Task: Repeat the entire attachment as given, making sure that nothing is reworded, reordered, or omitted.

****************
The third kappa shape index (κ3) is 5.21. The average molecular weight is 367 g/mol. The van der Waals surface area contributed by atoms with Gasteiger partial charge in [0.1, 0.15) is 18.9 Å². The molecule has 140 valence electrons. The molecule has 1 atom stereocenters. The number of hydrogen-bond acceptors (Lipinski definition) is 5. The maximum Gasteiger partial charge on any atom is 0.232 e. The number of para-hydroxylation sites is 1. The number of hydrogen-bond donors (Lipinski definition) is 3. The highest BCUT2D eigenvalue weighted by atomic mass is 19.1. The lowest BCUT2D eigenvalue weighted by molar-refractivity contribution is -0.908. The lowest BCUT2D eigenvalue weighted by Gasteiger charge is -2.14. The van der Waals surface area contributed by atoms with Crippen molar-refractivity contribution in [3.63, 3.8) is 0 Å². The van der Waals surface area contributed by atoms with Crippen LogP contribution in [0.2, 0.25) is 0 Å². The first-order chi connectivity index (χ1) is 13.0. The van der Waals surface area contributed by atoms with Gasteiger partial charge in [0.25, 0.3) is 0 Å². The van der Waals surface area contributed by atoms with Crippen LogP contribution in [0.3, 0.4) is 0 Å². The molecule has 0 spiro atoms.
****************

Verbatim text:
The third kappa shape index (κ3) is 5.21. The average molecular weight is 367 g/mol. The van der Waals surface area contributed by atoms with Gasteiger partial charge in [0.1, 0.15) is 18.9 Å². The molecule has 140 valence electrons. The molecule has 1 atom stereocenters. The number of hydrogen-bond acceptors (Lipinski definition) is 5. The maximum Gasteiger partial charge on any atom is 0.232 e. The number of para-hydroxylation sites is 1. The number of hydrogen-bond donors (Lipinski definition) is 3. The highest BCUT2D eigenvalue weighted by atomic mass is 19.1. The lowest BCUT2D eigenvalue weighted by molar-refractivity contribution is -0.908. The lowest BCUT2D eigenvalue weighted by Gasteiger charge is -2.14. The van der Waals surface area contributed by atoms with Crippen molar-refractivity contribution in [3.63, 3.8) is 0 Å². The van der Waals surface area contributed by atoms with Crippen LogP contribution in [0.2, 0.25) is 0 Å². The first-order chi connectivity index (χ1) is 13.0. The van der Waals surface area contributed by atoms with Gasteiger partial charge in [0.25, 0.3) is 0 Å². The van der Waals surface area contributed by atoms with Crippen LogP contribution in [0.3, 0.4) is 0 Å². The molecule has 0 spiro atoms.